Chapter 9, Establishing TLS Connections and Sending Data over Them, will break down what the TLS protocol is, why it is needed, and why it is used so widely. We will also learn what the difference between SSL and TLS is. Then, we will learn how to establish and shut down a TLS connection, as well as how to send and receive data over TLS. Working with TLS will be illustrated by command-line and C code examples.

Chapter 10, Using X.509 Certificates in TLS, will elaborate on how to work with X.509 certificates in TLS and why certificates are important for TLS. We will also learn how to verify a remote certificate. Then, we will learn how to further check the certificate validity using a CRL and OCSP. Finally, we will learn how to use a client certificate. Working with certificates will be illustrated by command-line and C code examples.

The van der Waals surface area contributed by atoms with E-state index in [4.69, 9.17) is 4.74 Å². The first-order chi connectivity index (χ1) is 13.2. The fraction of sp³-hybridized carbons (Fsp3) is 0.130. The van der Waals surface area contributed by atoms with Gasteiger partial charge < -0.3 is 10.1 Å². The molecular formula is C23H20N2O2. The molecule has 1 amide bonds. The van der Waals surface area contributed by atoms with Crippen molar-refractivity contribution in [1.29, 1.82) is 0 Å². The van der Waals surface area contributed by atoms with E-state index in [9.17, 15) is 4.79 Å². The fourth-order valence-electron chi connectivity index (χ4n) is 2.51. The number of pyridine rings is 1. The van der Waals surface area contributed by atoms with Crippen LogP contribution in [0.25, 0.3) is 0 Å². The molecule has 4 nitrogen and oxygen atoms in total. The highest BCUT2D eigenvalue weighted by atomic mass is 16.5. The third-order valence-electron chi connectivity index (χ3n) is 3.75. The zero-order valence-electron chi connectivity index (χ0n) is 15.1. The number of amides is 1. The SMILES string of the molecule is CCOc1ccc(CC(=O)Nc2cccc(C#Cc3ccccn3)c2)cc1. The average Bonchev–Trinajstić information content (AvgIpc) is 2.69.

Chapter 11, Special Usages of TLS, will look into special usages of TLS: TLS pinning, using non-blocking networking mode, and TLS connections over non-standard sockets or special networking layers using OpenSSL Basic Input-Output Objects (BIOs). The usage of the techniques mentioned will be illustrated by C code examples.

Chapter 12, Running a Mini-CA, will instruct you on how to run your own mini-CA in order to control certificates and build PKI into an organization. Running a mini-CA will be illustrated by example configuration files and commands.